Kids who eat a healthful breakfast do better in school, with an increased attention span and better memory. Besides that, they are more likely to seek nutritious meals all day.

That's just one thing parents can do to help kids make healthful food choices. The payoff is huge: They'll be healthier, happier, more energetic and have fewer problems with obesity, according to Pauline Williams, a dietitian and manager of outpatient clinical nutrition at Primary Children's Medical Center.

How to use exercise and good food choices to keep kids healthy and avoid excess weight is the topic of the Deseret Morning News/Intermountain Healthcare Hotline today. From 10 a.m. to noon, Williams and Dr. Tamara Lewis, director of community health and prevention for Intermountain, will take phoned-in questions. Calls are confidential, and the number is 800-925-8177.

Williams says breakfast foods tend to be nutrient dense and you can easily get three of the five food groups with that meal. If you have cereal (not the super-sugary ones, please) with milk and a banana, you've hit three of them. A vegetable omelet will give you a veggie serving, cheese and eggs.

Children who eat lots of fruits and vegetables tend to do better than those who don't. One to two cups of fruits and one-and-a-half to three cups of vegetables are what the young body needs daily.

But parents struggle with getting kids to eat that much, especially with the vegetables, she says. So she tells them to look to foods where vegetables are a natural part of the dish, like stir fry or spaghetti. A baked potato bar is delicious and healthy. Kids should also be offered fruits and vegetables as snacks. Put a bowl of baby carrots or apples out. "They're great sweets, and you don't have to refrigerate them. They can go in the backpack or out on the counter."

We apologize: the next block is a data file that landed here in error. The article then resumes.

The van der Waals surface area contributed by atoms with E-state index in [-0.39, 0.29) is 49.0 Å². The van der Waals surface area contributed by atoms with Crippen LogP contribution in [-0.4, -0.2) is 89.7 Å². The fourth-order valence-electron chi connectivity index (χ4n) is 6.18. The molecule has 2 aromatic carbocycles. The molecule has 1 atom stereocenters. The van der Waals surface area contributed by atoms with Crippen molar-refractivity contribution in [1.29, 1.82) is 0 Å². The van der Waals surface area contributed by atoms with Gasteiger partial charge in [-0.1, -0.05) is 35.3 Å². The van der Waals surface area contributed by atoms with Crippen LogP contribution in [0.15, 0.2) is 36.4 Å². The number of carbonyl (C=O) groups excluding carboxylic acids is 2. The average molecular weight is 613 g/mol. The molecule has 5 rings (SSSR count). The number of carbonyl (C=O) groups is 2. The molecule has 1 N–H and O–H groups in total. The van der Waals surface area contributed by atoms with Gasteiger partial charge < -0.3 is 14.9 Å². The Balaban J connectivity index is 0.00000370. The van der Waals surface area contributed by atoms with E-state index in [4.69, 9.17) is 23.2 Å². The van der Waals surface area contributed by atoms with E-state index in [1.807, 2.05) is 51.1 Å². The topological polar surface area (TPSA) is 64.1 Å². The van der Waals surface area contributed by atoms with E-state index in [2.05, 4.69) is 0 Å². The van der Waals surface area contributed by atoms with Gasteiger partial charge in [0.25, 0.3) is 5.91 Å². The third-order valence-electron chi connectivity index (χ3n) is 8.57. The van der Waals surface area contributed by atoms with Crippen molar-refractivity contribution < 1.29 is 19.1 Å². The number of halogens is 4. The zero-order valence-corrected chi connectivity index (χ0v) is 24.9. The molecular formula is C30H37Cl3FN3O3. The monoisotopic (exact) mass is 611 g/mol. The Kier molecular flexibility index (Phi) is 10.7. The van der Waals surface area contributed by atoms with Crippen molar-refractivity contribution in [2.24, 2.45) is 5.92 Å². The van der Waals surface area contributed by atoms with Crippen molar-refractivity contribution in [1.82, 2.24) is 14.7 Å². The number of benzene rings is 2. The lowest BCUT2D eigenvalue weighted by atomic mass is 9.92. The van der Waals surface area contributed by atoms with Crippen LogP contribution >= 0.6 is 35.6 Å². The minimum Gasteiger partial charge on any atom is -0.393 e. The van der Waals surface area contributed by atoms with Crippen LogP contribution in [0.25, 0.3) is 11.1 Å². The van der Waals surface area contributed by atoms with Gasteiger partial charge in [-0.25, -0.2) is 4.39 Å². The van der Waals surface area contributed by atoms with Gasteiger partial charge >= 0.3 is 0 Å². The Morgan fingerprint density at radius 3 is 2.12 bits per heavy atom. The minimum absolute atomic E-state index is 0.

Sweetened drinks should be limited. Most people think of sodas — and they are one of the biggest offenders. But sports and energy drinks like Gatorade or Powerade are basically water and sugar, she says. "Drink those only if you're actively engaged in sports 90 minutes or longer," Williams said.

If your children can't seem to give up soda, at least switch to diet and limit how many times a week they're allowed to have one. "Ideally, soda should be for special occasions."

Mom and dad need to set the example there.

Don't criticize a child's weight, though. Putting too much value on being thin can promote unhealthy behaviors. The focus should be on being healthy, rather than on weight itself.

One of the best healthy-eating tips centers around family meals, taken together, away from the TV. "The more you eat as a family, the more likely you are to have a nutritious diet," Williams said. Best of all, in families that eat together, children are less likely to smoke, drink or do drugs. "There's a social benefit of talking and sitting down. And you're more likely to prepare a vegetable."

She suggests planning family meals like you plan other activities. Schedule them in.

Intermountain's LiVE campaign, which is designed to encourage healthy lifestyles, provides a number of trackers so you can see how many times you ate breakfast and keep track of how many fruits and vegetables you eat. It's online at